25 Sep The 5 Most Accurate Representations of Divorce in the Movies
The drama, glitz, and glamour of Hollywood can turn movies about serious issues into almost laughably inaccurate representations of the real world. But sometimes, the right director and the right cast can meet the right script and produce a film that accurately captures the hardest parts of being human. Where divorce is concerned, an inherently dramatic and emotional subject has led itself to a lot of corny and unrealistic adaptations in the movies. But there are some movies out there which have accurately captured the drama and nuanced complexity of divorce and have interesting lessons to share for those curious about exactly what the intricacies of divorce look like. Here are our picks for 5 of the best representations of divorce in the movies.
1. “Hope Floats”
In this 1998 drama, Sandra Bullock plays Birdee, a homemaker whose marriage comes crashing down in the most upsetting of fashions. Birdee gets invited to a talk show under false premises, where her husband ambushes her and admits to infidelity. While few can identify with that aspect of the film’s plot, the emotional turmoil that Bullock’s character endures as she moves home and works to end her marriage is universal. Birdee feels exposed, like everyone she knows is judging her for her ended marriage or feeling like it is their business. While few will have their divorce provoking marital woes broadcast on television, many who go through a divorce can feel like that’s the case.
2. “Under the Tuscan Sun”
Another film with something of an unrealistic premise with realistic lessons to share, “Under the Tuscan Sun” features Diane Lane playing Frances Mayes, a Californian writer who flees to Tuscany for a get away after her marriage collapses. While away from home, Frances undergoes the full gambit of emotions starting with reflection and sadness and ending with ultimate acceptance. While in Tuscany, Frances finds she is enjoying herself so much that she wants to stay. While not every divorcee can afford a Tuscan villa to run away to, everyone can identify with Frances’ need for a new environment following her divorce, and her compulsion to get away is very realistic.
3. “Bye Bye Love”
Many movies about divorce focus on the drama and emotions of women as marriage goes South, but of course divorce is just as hectic and emotional of an experience for men much of the time. And this 1995 dramedy captures that dynamic well, focusing on three single dads all struggling to hold themselves together after marriage ends. In this movie, each father finds their lives hectic and out of control, and each character has a hard time keeping balance as they struggle to remain responsible and loving parents. Everyone who has been faced with the stark realities of single life and struggled to hold things together can identify with the chaos and craziness that each character in “Bye Bye Love” must face.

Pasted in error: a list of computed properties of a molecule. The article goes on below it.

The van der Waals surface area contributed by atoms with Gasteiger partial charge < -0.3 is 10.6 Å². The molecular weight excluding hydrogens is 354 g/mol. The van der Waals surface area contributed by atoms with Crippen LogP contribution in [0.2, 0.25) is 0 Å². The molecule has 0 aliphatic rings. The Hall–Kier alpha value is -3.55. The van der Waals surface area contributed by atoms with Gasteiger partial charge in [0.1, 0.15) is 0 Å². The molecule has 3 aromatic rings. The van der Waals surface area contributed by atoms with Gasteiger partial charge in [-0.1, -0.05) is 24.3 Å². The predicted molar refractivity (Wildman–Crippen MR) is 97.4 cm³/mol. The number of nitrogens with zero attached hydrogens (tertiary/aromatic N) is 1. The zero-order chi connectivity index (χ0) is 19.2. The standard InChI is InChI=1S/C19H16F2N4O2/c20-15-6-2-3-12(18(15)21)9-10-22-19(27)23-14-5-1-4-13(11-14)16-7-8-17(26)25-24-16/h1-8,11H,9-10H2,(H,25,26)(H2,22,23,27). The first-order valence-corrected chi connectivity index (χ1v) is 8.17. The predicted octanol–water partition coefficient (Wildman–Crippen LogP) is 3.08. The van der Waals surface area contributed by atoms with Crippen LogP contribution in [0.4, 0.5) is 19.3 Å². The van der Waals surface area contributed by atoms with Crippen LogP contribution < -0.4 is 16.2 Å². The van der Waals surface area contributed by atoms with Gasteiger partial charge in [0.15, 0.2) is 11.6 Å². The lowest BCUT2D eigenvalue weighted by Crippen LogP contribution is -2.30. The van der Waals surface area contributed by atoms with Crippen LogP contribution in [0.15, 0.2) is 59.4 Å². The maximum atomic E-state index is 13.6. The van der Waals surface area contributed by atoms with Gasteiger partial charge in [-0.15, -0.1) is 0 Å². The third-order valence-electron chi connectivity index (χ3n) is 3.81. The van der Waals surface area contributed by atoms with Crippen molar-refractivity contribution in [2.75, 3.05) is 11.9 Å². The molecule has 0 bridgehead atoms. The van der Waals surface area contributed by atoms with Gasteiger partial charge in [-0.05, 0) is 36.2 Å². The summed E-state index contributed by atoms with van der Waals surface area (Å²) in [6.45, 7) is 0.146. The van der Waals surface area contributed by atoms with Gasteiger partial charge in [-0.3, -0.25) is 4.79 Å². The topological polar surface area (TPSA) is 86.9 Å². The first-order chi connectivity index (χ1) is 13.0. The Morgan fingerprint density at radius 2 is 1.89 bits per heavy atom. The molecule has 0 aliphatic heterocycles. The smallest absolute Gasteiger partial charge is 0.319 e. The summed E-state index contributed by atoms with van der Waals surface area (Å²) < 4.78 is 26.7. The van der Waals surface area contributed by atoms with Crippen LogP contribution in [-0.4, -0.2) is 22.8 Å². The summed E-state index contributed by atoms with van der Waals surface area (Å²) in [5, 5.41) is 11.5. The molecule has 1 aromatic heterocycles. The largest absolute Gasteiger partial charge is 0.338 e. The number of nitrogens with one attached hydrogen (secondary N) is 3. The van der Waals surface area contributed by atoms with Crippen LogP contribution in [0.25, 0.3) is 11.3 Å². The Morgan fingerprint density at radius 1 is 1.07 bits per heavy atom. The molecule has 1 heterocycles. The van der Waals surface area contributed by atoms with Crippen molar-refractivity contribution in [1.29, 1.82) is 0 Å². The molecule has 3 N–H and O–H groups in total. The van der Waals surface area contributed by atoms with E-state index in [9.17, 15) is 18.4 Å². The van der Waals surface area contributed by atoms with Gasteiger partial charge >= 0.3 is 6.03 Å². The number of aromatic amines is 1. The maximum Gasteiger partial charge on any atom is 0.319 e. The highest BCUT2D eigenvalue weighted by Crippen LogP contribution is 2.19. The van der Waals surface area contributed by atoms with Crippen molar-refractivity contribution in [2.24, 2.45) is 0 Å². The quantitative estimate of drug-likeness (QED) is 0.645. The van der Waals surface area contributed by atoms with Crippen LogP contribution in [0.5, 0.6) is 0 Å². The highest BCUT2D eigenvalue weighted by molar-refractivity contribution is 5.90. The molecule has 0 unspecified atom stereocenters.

4. The Squid and the Whale
The perspective of children during divorce is often overly-dramatised in movies, but in this 2005 drama, the frustrating position that children can be thrust into is accurately portrayed. Sixteen-year-old Walt and twelve-year-old Frank watch as their parents get more and more aggressive towards each other, fight over visitation schedules, and fail to treat each other humanely. Both children struggle with the loss of control in their lives, and the older Walt finds it hard to remain impartial and treat his parents objectively as they fight and struggle with their own emotions. This film poignantly captures the feeling of powerlessness that many children feel as divorce progresses.
5. “Kramer vs Kramer”
This brilliant 1979 drama is often cited as one of the most accurate representations of the emotional turmoils of divorce ever produced and has a few important lessons about divorce to share. Ted Kramer, played by Dustin Hoffman, has to learn quickly how to be a full-time father to his child when his wife leaves him to find herself. Then, when his wife ultimately returns, Hoffman must face her in court to determine custody of their child. This film captures the turmoil and uncertainty of divorce brilliantly, as Hoffman’s character has a hard time planning for the future and dealing with the present during the chaos of separation. Brilliant performances and writing make this movie a perennial favorite, and those who have struggled with a divorce can attest to how accurate the emotional roller coaster of divorce is portrayed.
Each of the movies above teaches some lesson about divorce, from accurate portrayals of emotional volatility to spot-on depictions of the confusion and chaos that divorce can provoke. Be careful when watching movies about divorce: often Hollywood overly dramatizes the process or doesn’t do a good job of conveying exactly what divorce looks or feels like. But if you are looking for good, accurate representations, they are out there. Just start with the list above.